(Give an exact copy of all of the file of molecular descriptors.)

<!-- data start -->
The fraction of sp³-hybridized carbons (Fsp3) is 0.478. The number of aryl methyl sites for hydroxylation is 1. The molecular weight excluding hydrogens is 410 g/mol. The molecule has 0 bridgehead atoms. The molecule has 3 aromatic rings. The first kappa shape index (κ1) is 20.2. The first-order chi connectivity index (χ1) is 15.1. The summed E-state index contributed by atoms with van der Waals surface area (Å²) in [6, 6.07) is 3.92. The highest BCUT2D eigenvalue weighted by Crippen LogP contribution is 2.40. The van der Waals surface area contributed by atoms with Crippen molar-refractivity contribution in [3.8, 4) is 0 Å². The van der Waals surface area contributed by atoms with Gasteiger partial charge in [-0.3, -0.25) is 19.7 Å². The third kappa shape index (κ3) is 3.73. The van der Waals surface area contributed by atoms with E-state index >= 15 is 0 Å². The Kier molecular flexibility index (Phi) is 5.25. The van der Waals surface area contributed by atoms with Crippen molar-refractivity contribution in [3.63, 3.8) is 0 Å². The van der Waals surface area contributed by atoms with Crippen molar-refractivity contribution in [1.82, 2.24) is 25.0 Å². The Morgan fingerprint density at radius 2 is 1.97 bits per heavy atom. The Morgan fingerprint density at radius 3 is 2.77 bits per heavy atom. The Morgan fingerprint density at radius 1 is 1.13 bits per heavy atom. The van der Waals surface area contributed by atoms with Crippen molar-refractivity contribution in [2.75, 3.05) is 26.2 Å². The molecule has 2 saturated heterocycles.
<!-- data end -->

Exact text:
The fraction of sp³-hybridized carbons (Fsp3) is 0.478. The number of aryl methyl sites for hydroxylation is 1. The molecular weight excluding hydrogens is 410 g/mol. The molecule has 0 bridgehead atoms. The molecule has 3 aromatic rings. The first kappa shape index (κ1) is 20.2. The first-order chi connectivity index (χ1) is 15.1. The summed E-state index contributed by atoms with van der Waals surface area (Å²) in [6, 6.07) is 3.92. The highest BCUT2D eigenvalue weighted by Crippen LogP contribution is 2.40. The van der Waals surface area contributed by atoms with Crippen molar-refractivity contribution in [3.8, 4) is 0 Å². The van der Waals surface area contributed by atoms with Gasteiger partial charge in [-0.3, -0.25) is 19.7 Å². The third kappa shape index (κ3) is 3.73. The van der Waals surface area contributed by atoms with E-state index >= 15 is 0 Å². The Kier molecular flexibility index (Phi) is 5.25. The van der Waals surface area contributed by atoms with Crippen molar-refractivity contribution in [3.63, 3.8) is 0 Å². The van der Waals surface area contributed by atoms with Crippen molar-refractivity contribution in [1.82, 2.24) is 25.0 Å². The Morgan fingerprint density at radius 2 is 1.97 bits per heavy atom. The Morgan fingerprint density at radius 3 is 2.77 bits per heavy atom. The Morgan fingerprint density at radius 1 is 1.13 bits per heavy atom. The van der Waals surface area contributed by atoms with Crippen molar-refractivity contribution in [2.75, 3.05) is 26.2 Å². The molecule has 2 saturated heterocycles.